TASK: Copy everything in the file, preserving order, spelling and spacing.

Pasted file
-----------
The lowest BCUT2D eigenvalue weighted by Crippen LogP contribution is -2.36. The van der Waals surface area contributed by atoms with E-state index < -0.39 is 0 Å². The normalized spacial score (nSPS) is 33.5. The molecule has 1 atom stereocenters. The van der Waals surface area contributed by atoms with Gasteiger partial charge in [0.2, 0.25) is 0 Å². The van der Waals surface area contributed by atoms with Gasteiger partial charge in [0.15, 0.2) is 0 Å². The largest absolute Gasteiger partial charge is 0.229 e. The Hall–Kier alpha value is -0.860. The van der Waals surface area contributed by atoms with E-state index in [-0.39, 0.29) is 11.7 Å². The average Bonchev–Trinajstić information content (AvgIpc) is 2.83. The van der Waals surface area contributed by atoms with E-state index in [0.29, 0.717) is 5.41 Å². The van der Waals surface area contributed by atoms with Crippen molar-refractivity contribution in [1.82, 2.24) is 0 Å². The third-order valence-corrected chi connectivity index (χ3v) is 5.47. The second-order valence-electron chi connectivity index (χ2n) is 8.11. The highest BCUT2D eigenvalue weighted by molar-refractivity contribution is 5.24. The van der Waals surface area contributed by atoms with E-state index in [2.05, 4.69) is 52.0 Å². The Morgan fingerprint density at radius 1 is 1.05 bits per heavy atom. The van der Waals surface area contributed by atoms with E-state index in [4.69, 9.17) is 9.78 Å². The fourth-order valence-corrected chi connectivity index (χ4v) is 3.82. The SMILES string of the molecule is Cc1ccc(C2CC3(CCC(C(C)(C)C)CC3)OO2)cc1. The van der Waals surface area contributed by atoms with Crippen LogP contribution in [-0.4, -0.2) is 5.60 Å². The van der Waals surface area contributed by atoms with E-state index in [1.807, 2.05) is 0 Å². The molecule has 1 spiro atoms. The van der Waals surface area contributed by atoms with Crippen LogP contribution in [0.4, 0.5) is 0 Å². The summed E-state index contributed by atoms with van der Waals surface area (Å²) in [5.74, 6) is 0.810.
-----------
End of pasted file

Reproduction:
The lowest BCUT2D eigenvalue weighted by Crippen LogP contribution is -2.36. The van der Waals surface area contributed by atoms with E-state index < -0.39 is 0 Å². The normalized spacial score (nSPS) is 33.5. The molecule has 1 atom stereocenters. The van der Waals surface area contributed by atoms with Gasteiger partial charge in [0.2, 0.25) is 0 Å². The van der Waals surface area contributed by atoms with Gasteiger partial charge in [0.15, 0.2) is 0 Å². The largest absolute Gasteiger partial charge is 0.229 e. The Hall–Kier alpha value is -0.860. The van der Waals surface area contributed by atoms with E-state index in [-0.39, 0.29) is 11.7 Å². The average Bonchev–Trinajstić information content (AvgIpc) is 2.83. The van der Waals surface area contributed by atoms with E-state index in [0.29, 0.717) is 5.41 Å². The van der Waals surface area contributed by atoms with Crippen molar-refractivity contribution in [1.82, 2.24) is 0 Å². The third-order valence-corrected chi connectivity index (χ3v) is 5.47. The second-order valence-electron chi connectivity index (χ2n) is 8.11. The highest BCUT2D eigenvalue weighted by molar-refractivity contribution is 5.24. The van der Waals surface area contributed by atoms with E-state index in [2.05, 4.69) is 52.0 Å². The Morgan fingerprint density at radius 1 is 1.05 bits per heavy atom. The van der Waals surface area contributed by atoms with E-state index in [4.69, 9.17) is 9.78 Å². The fourth-order valence-corrected chi connectivity index (χ4v) is 3.82. The SMILES string of the molecule is Cc1ccc(C2CC3(CCC(C(C)(C)C)CC3)OO2)cc1. The van der Waals surface area contributed by atoms with Crippen LogP contribution in [-0.4, -0.2) is 5.60 Å². The van der Waals surface area contributed by atoms with E-state index in [1.807, 2.05) is 0 Å². The molecule has 1 spiro atoms. The van der Waals surface area contributed by atoms with Crippen LogP contribution in [0.4, 0.5) is 0 Å². The summed E-state index contributed by atoms with van der Waals surface area (Å²) in [5.74, 6) is 0.810.